Is an old debt sitting on your credit reports for longer than it should be? Don't be surprised- you are not alone. There are many misconceptions about debts charged off prior to 1996 and it is probably one of the most common questions we get. Often referred to as the SOL - statute of limitations for credit. There are actually 2 things to worry about. The SOL for reporting bad credit and the SOL for collecting debts. Both have their own time limits. A charge off is the term a creditor uses when they write off your debt because you didn't pay it back. You CAN be taxed on that debt!

Charged off debts and how long can they remain on your credit reports? You have to remember, the old FCRA (before revision) was very ambiguous, which means, even though it was not specific for saying exactly when a date commenced, it was often thought that making a payment could renew the statute of limitations and the seven year clock would start all over again.

Consumers were very worried about this because it was a catch 22 in their mind. If I pay a portion of it, they can come after me again and it will stay on my credit for another 7 years so why bother? That was the general consensus and trying to get a straight answer out of a debt collector or the credit bureaus was even more frustrating.

Wiki Fact

In accounting and finance, bad debt is the portion of receivable that can no longer be collected, typically from accounts receivable or loans. Bad debt in accounting is considered an expense. The creditor will report bad debt losses to the IRS.

There are two methods to account for bad debt:

Direct write off method (Non - GAAP)

A receivable which is not considered collectible is charged directly to the income statement.

Allowance method (GAAP)

An estimate is made at the end of each fiscal year of the amount of bad debt. This is then accumulated in a provision which is then used to reduce specific receivable accounts as and when necessary.

I think there is always going to be a controversy about restarting of the SOL; alot of people argue that "charge off" and "bad debt" is a ledger entry an does NOT, if fact, make a debt "uncollectible."

Furthermore, I think a general statement can be dangerous: the enforcebility of bad debt can fluncuate state to state.

I'm generally happier to play by the "better safe than sorry" rules. It's also worth remembering that CA/JDB's rarely play by ANY rules, and always going to find ways of subverting or twisting the law to their favor. If they can find an avenue to screw you, they will take it.

Here's only ONE way they get away with it:

(edited for readability)

C. MCM's Arrangement With Its Credit Card Partner

As noted, the Notice states that Defendants "may disclose" information it collects to "other financial institutions with whom we have joint marketing agreements." This was not a mere possibility; in fact, Encore has a "joint marketing agreement" with a major credit card company for a balance transfer program. Encore described the Program in its 2003 annual report:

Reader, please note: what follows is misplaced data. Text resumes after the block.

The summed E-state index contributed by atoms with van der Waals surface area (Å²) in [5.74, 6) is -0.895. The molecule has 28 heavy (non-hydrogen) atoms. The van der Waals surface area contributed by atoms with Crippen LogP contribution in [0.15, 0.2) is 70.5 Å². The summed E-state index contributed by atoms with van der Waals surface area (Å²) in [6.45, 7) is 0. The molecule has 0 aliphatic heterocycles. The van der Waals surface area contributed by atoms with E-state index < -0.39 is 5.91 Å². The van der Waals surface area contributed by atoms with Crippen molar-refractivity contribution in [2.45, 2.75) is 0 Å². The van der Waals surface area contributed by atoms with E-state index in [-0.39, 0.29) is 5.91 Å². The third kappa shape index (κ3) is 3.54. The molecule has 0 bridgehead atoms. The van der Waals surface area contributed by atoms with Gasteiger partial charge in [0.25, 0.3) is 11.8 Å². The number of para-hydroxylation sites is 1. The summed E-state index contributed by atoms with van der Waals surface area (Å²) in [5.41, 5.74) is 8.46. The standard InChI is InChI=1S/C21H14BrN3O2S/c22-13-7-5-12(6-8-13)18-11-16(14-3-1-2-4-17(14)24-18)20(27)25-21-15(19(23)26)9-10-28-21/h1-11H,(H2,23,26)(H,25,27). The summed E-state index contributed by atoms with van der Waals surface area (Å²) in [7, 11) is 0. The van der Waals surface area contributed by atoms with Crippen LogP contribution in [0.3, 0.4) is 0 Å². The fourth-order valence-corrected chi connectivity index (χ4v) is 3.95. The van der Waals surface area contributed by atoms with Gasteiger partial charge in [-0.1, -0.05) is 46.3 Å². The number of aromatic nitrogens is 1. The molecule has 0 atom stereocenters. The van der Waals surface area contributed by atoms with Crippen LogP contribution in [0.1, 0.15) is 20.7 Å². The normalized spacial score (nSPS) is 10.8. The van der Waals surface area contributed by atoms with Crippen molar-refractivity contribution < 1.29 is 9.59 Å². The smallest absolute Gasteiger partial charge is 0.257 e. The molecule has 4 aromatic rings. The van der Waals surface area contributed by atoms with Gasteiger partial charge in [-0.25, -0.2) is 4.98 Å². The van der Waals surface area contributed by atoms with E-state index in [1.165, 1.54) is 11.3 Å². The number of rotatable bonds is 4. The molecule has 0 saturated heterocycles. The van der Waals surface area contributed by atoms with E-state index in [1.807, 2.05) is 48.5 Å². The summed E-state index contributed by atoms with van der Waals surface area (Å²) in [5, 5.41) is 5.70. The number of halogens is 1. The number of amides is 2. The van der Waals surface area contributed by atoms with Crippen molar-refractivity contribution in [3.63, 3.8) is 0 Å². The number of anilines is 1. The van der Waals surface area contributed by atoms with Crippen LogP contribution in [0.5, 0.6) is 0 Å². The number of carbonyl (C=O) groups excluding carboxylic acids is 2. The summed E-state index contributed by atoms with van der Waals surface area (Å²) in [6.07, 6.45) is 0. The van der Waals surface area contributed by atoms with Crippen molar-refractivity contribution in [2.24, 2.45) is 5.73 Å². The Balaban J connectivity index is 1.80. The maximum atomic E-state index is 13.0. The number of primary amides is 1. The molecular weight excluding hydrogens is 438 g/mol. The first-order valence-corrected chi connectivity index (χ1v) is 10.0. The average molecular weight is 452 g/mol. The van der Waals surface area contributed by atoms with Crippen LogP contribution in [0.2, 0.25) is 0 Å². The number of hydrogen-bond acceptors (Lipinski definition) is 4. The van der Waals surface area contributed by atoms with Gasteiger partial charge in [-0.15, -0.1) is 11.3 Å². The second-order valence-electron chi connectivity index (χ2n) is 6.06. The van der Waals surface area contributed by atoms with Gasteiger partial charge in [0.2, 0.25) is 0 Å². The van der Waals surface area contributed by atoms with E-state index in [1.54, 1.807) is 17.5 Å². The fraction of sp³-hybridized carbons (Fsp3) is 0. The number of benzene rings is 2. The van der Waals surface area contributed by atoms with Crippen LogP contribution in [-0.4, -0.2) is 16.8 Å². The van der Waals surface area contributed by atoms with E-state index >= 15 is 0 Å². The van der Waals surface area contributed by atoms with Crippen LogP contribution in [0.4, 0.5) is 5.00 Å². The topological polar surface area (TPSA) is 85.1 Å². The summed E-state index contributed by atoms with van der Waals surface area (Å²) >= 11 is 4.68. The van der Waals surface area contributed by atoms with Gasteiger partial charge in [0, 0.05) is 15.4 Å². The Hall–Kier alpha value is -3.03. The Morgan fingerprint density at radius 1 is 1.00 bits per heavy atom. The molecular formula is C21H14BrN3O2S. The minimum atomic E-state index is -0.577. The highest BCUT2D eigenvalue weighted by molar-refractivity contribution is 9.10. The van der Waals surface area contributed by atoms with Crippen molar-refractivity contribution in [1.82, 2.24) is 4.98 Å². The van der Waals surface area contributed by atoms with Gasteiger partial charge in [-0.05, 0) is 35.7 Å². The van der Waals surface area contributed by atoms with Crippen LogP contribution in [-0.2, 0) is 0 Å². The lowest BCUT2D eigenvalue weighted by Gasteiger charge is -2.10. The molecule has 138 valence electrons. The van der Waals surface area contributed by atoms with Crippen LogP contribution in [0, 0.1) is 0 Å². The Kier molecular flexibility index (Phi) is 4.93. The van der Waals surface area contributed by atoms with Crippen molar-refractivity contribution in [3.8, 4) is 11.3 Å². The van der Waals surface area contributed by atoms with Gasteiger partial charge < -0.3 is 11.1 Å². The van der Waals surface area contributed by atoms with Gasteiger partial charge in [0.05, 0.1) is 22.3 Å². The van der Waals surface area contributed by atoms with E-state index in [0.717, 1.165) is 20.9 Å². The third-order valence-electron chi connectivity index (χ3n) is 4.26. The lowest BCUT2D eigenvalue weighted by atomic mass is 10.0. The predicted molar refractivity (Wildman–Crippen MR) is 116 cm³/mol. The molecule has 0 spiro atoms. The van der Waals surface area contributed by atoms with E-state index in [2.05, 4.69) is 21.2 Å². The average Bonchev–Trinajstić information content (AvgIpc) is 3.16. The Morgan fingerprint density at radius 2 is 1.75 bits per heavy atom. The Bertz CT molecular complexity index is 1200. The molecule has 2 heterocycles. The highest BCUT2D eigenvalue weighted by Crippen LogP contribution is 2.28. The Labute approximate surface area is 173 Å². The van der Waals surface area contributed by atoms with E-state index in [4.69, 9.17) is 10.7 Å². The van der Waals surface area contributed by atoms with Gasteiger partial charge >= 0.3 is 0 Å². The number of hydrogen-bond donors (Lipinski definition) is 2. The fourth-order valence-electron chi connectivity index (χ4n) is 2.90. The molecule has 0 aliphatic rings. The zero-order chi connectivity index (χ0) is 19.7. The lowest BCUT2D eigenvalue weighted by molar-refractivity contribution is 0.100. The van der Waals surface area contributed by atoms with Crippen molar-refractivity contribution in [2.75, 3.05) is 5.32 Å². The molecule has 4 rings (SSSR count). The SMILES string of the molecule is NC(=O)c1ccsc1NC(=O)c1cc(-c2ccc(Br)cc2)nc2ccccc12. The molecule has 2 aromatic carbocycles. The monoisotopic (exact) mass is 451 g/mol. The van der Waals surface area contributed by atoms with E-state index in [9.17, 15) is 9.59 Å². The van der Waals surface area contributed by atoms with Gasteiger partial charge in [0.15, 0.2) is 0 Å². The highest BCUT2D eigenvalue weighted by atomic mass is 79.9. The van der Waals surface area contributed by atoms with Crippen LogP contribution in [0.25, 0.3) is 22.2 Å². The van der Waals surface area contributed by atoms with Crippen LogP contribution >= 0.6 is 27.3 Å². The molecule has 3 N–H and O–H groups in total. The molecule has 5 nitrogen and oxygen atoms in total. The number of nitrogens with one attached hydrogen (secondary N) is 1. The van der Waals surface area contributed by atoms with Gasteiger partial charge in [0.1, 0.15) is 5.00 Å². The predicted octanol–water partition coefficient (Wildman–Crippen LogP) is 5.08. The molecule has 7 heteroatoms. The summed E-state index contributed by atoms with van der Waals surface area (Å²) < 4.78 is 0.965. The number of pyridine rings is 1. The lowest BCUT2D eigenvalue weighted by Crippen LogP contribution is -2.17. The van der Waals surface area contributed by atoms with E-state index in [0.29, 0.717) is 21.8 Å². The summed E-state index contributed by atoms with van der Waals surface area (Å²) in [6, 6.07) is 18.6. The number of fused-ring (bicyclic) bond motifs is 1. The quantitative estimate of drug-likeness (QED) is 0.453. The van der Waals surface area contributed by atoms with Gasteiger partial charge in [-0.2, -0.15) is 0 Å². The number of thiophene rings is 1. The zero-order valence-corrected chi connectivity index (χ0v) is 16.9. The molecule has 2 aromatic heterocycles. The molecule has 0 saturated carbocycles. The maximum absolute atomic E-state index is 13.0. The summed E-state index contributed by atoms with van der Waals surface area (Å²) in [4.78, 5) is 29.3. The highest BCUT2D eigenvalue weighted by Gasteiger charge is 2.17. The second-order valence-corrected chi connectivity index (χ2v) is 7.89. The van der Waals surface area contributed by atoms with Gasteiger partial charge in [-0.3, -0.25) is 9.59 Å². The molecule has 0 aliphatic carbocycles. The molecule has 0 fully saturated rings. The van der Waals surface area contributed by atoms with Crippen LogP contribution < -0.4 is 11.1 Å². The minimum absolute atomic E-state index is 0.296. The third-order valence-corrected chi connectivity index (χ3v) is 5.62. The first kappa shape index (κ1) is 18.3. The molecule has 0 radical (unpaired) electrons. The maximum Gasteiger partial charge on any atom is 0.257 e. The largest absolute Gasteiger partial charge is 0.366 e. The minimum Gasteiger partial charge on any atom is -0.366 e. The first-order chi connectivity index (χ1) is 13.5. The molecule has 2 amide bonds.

Account Balance Transfer. We may transfer to our credit card partner accounts with a low expected value or those for which collection efforts have failed. The credit card partner may offer the debtor the opportunity to put the balance on a credit card. If the account is transferred we receive an agreed upon payment. We retain the ownership of and the ability to collect on the charged-off accounts that the card issuer has solicited until a successful balance-transfer has occurred.

More specifically, Encore first selects a group of accounts as likely eligible for the Program; MCM then sends debtors' name, address, and account balance information to its Credit Card Partner, and the Credit Card Partner then decides which customer accounts will be solicited for the credit card offer. MCM sends a letter to the account debtors that the Credit Card Partnerwill accept, signed by MCM (and Encore) CEO Black, advising them of the offer. If the debtor chooses to participate, and transfers the balance of the debt MCM is attempting to collect onto the new credit card, that debt is paid off and a new debt is incurred with the Credit Card Partner. 11 After the customer makes an initial payment on the new debt, the Credit Card Partner pays MCM a percentage of the amount of the balance transfer.

Sometimes they will re-age it just because. Is it legal? Maybe not. That being said, it sometimes it takes serving them with summons outlining their violations to remember what the rules are and that they have to play by them.

If you pay them, be prepared for the worse case scenario AND expect an argument from them!